Workplace Wellbeing

Policy Position

Food and drink manufacturers have long recognised the importance of ensuring the wellbeing of their workforce, which is why FDF’s leading members have pledged to develop workplace schemes that promote healthy diet and lifestyles. FDF members are proud of the positive actions already taken to promote workplace wellbeing.

FDF have created a workplace wellbeing toolkit for employers, which is free to download. This includes practical steps to setting up a workplace wellbeing scheme, as well as examples from companies with a programme already established.



Industry’s pledge to establish workplace wellbeing schemes is one of the commitments made in FDF’s Food and Health Manifesto, published in 2004. Our members believed that the industry could act as an examplar when it came to promoting healthy lifestyles. When we surveyed our leading members in late 2005 we found that 80% of them were running, or planned to run, such schemes.

The commitments made in the 2004 manifesto are the focus of FDF’s Health and Wellbeing Steering Group – formed in 2007 and made up of senior executives from across its membership – which encourages all companies to implement and develop employee wellbeing schemes for the benefit of their people as well as their bottom line.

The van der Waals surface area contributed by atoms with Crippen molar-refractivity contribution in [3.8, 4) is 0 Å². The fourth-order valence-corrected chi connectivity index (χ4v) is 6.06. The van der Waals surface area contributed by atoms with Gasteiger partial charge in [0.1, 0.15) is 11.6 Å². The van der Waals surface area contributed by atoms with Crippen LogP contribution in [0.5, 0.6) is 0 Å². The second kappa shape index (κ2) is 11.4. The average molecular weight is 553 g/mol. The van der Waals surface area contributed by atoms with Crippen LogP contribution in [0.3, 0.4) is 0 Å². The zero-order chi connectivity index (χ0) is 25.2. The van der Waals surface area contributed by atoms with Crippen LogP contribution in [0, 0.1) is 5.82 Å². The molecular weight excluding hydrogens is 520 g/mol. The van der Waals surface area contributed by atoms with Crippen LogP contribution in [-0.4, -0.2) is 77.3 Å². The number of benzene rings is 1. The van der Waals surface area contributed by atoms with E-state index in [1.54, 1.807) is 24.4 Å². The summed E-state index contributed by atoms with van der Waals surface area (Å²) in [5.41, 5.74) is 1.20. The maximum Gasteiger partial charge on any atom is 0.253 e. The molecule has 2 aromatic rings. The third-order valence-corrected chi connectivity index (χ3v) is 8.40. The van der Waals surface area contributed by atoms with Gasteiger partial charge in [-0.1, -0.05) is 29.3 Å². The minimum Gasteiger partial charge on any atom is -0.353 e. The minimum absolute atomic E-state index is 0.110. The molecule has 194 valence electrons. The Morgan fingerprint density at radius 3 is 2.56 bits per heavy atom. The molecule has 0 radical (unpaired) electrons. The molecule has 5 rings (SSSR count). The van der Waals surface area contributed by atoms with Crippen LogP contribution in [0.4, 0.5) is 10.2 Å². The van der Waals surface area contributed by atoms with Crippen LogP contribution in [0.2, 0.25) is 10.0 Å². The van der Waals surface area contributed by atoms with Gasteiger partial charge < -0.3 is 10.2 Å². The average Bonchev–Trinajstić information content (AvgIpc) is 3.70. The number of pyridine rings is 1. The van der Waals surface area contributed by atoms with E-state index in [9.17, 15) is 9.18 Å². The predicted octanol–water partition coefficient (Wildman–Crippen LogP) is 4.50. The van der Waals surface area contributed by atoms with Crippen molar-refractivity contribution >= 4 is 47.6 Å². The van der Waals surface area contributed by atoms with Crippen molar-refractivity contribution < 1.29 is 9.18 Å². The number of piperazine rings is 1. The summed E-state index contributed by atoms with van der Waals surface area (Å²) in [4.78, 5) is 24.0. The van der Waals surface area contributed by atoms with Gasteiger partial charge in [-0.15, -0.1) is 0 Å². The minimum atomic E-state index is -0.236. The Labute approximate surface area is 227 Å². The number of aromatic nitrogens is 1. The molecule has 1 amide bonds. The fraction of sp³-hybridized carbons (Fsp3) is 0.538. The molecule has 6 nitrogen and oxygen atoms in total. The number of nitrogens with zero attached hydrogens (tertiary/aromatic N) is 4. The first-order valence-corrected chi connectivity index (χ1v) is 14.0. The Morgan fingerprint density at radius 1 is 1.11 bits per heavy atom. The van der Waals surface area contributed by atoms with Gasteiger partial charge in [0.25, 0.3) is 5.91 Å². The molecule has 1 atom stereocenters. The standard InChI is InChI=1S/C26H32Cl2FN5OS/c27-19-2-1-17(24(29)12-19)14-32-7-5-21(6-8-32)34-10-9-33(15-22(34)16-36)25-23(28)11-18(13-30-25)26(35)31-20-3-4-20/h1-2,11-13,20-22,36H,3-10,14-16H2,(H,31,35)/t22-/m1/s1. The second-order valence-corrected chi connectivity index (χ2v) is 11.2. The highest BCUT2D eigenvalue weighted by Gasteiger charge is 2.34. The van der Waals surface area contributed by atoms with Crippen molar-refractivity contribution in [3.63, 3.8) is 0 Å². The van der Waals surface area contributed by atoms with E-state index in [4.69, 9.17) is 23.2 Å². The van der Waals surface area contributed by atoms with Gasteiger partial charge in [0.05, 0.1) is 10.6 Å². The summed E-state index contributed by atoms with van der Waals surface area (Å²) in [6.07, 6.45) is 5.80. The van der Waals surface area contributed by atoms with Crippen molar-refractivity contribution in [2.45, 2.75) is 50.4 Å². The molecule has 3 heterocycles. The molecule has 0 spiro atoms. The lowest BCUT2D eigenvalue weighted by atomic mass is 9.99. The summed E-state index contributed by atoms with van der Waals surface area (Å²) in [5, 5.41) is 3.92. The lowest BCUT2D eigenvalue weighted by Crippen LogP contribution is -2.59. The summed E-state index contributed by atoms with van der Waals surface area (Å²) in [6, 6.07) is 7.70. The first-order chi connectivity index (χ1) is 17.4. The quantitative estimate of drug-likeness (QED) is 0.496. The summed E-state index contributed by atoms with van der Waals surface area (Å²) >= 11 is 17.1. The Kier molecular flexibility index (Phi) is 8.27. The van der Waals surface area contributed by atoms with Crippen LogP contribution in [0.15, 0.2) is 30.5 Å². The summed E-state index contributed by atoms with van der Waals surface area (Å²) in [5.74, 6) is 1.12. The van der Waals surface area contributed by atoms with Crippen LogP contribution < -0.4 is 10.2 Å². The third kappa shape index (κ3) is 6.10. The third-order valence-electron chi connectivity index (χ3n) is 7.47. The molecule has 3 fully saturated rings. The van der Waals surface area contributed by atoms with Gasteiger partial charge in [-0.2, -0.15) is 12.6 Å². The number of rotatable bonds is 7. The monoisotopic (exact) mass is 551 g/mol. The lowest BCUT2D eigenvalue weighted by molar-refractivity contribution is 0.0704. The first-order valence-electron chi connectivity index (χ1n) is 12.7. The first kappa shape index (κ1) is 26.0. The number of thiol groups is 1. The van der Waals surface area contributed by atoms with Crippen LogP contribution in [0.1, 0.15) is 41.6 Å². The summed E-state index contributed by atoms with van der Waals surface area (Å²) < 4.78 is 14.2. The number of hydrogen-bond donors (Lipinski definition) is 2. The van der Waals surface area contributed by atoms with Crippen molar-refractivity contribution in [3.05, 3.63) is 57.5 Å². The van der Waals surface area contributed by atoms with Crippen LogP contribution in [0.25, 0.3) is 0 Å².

The importance of workplace wellbeing was recognised by the Government in its Public Health White Paper, published in 2004; in the European Commission’s strategy for tackling the health issues caused by poor nutrition and obesity, published in 2007; in November 2008 when the government issued a response to National Director for Health and Work - Dame Carol Black’s review of the health of Britain’s working age population, ‘Improving health and work: changing lives’, in the Government’s Public Health Responsibility Deal which includes a core commitment to ‘actively support our workforce to lead healthier lives’ and most recently in the NHS ‘Five Year Forward View’ which mentions that ‘a healthier workforce will reduce demand and lower long term costs.’


Last reviewed: 17 Dec 2016